Adobe Lightroom also got a minor update but I skipped this one. Even though I like Lightroom a lot there’s no way I can justify buying it. At least until I actually spend more time with my camera and get better at it. By that time everything will have changed. So even though there’s some eval time left I’ve bitten the bullet, moved everything out, and stopped using it. Still, be sure to take a look at Lightroom before springing for Aperture.

Visitor Stats

I updated my visitor stats over on the right sidebar. I started using Mint to collect the stats just prior to the release of Leopard and in the midst of my Leopard posts so I expected it to lean heavily to the Mac. I’ve still been mostly about the Mac so that hasn’t changed much. Mac visitors dropped two points and Windows visitors bumped up three points. The one percent difference is really just a rounding error since the previous total only totaled 99%. Safari usage stuck at 46%, while Firefox dropped by a point and Camino cut in half, down to 2%. Opera dropped off the chart and went under 1%. IE picked up two points and hit 15%.

Pretty useless information in the grand scheme of things, but I find it interesting anyway.

News & Links

There were a couple good articles about Leopard’s Time Machine this week. InfoWorld has one titled “How Leopard Time Machine works, and how it doesn’t” which is more of a technical overview. One important bit of information:

A distraught user might only be interested in the amount of data he may have lost:
If you accidentally deleted a file today, you lose up to an hour’s work
If you deleted it between yesterday and 30 days ago, you lose up to a day’s work
If you deleted it more than 30 days ago, you can lose up to one week’s work, or all of it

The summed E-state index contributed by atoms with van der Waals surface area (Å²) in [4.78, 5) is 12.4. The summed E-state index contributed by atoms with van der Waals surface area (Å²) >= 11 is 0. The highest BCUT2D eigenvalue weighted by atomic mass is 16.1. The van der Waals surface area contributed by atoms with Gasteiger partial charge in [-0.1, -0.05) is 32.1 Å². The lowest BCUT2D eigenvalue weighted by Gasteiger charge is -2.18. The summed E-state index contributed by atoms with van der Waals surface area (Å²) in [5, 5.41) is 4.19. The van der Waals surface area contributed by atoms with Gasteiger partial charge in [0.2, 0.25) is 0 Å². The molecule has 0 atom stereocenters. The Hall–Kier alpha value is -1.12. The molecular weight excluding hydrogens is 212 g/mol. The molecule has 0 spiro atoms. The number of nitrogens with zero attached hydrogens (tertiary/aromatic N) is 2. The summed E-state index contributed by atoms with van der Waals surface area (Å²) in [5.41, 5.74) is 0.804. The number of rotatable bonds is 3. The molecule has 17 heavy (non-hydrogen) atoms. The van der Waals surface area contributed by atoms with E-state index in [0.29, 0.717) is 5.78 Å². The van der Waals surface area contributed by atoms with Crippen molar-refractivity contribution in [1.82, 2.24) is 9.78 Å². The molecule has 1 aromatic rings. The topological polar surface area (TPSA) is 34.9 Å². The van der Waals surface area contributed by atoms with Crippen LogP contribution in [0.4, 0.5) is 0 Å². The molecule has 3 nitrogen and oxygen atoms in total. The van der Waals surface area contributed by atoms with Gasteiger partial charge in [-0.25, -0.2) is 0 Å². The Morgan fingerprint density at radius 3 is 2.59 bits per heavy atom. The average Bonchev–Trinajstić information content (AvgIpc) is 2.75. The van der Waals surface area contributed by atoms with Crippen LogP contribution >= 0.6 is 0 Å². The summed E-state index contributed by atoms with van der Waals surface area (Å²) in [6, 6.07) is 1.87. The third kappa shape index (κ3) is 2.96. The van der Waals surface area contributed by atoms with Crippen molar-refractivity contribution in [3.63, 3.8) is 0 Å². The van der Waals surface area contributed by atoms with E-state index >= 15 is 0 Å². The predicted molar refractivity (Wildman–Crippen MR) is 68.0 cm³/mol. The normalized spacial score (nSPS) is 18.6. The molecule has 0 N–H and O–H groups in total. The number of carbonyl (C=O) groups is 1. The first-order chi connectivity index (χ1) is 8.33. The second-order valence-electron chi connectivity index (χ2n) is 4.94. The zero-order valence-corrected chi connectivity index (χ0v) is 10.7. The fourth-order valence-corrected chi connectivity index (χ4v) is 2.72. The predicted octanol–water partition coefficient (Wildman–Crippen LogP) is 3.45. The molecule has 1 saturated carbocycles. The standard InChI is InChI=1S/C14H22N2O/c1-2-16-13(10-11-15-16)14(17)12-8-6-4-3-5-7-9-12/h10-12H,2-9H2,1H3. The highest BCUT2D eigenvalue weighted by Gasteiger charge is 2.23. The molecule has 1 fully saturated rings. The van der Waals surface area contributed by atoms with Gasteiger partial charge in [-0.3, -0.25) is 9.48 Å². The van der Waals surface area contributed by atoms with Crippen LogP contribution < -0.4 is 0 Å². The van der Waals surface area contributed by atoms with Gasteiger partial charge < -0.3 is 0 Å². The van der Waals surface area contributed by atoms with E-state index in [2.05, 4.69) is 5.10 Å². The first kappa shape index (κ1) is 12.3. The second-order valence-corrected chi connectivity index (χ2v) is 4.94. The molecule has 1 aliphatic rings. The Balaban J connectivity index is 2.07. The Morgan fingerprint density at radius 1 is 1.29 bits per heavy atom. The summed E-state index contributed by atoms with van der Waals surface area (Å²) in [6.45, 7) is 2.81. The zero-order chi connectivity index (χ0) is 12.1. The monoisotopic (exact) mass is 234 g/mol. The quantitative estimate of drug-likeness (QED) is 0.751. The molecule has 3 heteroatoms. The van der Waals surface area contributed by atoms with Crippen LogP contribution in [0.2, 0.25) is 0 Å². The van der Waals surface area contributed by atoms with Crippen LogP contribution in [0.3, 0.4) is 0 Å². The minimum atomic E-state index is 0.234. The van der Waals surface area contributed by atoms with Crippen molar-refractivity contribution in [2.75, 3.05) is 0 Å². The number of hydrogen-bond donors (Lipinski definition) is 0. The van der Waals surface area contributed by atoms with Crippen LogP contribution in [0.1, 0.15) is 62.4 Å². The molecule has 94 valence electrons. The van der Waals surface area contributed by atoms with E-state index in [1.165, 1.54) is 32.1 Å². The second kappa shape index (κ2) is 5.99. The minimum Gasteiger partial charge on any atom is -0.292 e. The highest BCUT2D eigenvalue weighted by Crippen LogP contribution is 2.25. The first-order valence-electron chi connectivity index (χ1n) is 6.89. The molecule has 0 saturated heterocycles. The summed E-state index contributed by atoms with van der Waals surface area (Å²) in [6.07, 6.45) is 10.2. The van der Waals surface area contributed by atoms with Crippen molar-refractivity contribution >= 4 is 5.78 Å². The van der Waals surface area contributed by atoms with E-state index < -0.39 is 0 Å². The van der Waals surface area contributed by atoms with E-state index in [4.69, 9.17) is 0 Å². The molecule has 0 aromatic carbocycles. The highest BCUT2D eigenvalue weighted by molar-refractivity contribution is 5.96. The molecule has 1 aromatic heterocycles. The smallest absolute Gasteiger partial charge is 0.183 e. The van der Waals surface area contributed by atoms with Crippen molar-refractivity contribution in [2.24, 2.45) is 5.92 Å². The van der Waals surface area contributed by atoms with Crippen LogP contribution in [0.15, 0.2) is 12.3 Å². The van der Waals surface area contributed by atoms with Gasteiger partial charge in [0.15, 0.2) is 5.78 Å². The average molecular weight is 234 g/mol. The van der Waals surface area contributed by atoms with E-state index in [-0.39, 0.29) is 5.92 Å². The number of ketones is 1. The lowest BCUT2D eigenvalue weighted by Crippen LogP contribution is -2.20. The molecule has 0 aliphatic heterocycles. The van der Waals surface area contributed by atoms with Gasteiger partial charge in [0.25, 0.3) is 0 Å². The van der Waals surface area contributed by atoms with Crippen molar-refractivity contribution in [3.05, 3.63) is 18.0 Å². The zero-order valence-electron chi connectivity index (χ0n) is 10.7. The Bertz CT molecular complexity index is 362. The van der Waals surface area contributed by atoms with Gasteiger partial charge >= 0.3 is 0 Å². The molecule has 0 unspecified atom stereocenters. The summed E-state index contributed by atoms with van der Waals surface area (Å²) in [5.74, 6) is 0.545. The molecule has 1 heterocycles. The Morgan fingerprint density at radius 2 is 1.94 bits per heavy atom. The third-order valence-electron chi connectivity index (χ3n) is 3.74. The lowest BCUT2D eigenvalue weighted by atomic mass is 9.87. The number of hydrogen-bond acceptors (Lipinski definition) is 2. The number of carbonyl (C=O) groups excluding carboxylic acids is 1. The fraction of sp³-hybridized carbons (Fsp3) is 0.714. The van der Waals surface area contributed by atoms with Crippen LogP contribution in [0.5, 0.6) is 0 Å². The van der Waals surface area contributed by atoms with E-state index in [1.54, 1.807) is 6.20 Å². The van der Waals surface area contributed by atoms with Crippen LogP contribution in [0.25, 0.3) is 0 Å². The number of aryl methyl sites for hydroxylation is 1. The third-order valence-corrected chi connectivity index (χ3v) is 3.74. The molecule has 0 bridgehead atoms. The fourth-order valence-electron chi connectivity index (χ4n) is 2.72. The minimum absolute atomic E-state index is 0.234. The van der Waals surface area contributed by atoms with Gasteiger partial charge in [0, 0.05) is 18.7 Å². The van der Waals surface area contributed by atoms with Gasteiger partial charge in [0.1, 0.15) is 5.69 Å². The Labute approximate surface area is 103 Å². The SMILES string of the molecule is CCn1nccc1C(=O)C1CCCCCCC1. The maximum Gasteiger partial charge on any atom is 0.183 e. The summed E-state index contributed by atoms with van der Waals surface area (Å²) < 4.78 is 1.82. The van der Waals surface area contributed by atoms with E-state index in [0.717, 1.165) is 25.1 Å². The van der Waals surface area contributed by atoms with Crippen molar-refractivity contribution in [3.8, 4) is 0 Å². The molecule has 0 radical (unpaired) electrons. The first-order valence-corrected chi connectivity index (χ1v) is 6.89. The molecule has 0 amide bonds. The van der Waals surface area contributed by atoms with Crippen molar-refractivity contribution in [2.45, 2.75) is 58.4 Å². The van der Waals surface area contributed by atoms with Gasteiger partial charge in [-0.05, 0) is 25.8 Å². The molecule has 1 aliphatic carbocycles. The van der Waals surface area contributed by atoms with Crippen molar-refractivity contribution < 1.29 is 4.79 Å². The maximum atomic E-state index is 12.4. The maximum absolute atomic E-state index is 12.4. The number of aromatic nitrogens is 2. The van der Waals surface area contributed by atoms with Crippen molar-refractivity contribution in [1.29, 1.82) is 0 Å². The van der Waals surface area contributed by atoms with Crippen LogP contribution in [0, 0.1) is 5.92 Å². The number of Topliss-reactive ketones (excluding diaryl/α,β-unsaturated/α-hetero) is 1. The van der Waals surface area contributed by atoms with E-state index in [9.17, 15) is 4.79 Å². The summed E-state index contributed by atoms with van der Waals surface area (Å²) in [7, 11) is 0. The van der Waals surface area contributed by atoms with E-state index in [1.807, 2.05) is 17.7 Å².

MacInstruct’s article is titled “Making the Most of Time Machine” and is more of a tutorial. If your using Time Machine you need to read both articles.

Other news and links: Microsoft trials XP on XO laptop – Microsoft is working to get Windows XO working on the OLPC (One laptop per child). Aperture: 32 Ways To Speed Up Aperture – Some tips for speeding up Aperture. Some are of the “more/better hardware” type but there’s some configuration tips too. Seagate FreeAgent drives not down with Linux? – Lack of official support may be expected, but apparently the FreeAgent drives don’t like Linux. You’d think any USB drive would work but that’s apparently not the case here due to the power-save features. Edit your photos! On Flickr! – Like the title says, you can now edit your photos directly on Flickr

FOSSwire » Unix/Linux Command Cheat Sheet – One page Linux commands. Exclusive Lifehacker Interview: Quicksilver’s Creator on the Future of QS – Not happy news about the future of QuickSilver. Schedule Startup Programs with Startup Delayer – Freeware that can be used to delay programs that run during Windows startup. Great Deals On Hundreds Of Mac Products – 20% off of selected software for one day (new deals each day) and 10% off on extended deals. Through December 24th, 2007. Windows Vista SP1 Guides for IT Professionals– Microsoft has posted info about Vista SP1 including a list of changes/fixes, an overview and deployment guide. Enough here to kill a weekend. Kindle can light up your life – Andy Ihnatko likes the Kindle but not because he likes eBooks. Windows XP Service Pack 3 Release Candidate 1 Overview and Screenshots – Windows XP SP3 RC1 overview. Lots of fixes, no new end user features. Paul didn’t notice the speed improvement others mentioned but only upgraded one system. Pixelmator 1.1 adds new filters, tablet support and more – Pixelmator 1.1 for the Mac has been released. It’s a $59 image editing program that’s gotten a lot of attention. Although I decided Acorn was better suited for me so don’t use Pixelmator. A Look at Windows Vista Service Pack 1 Release Candidate 1 – Paul Thurrott looks at Windows Vista SP1 : Announcing Windows Vista SP1 Release Candidate (RC) – Microsoft has made RC1 of Windows Vista SP1 available. If you install RC1 you’ll need to uninstall it before you can install a later version. They say they’re on target for a Q1 2008 release. With SP1, Microsoft plans to ditch the Vista “kill switch” – ZDNet is reporting that Microsoft will kill the kill switch in Vista WGA with SP1 so it works like XP. They article also says that the “Get Legal” prices for Vista are less than many legitimate resellers. They seem comparable to OEM prices I’ve seen.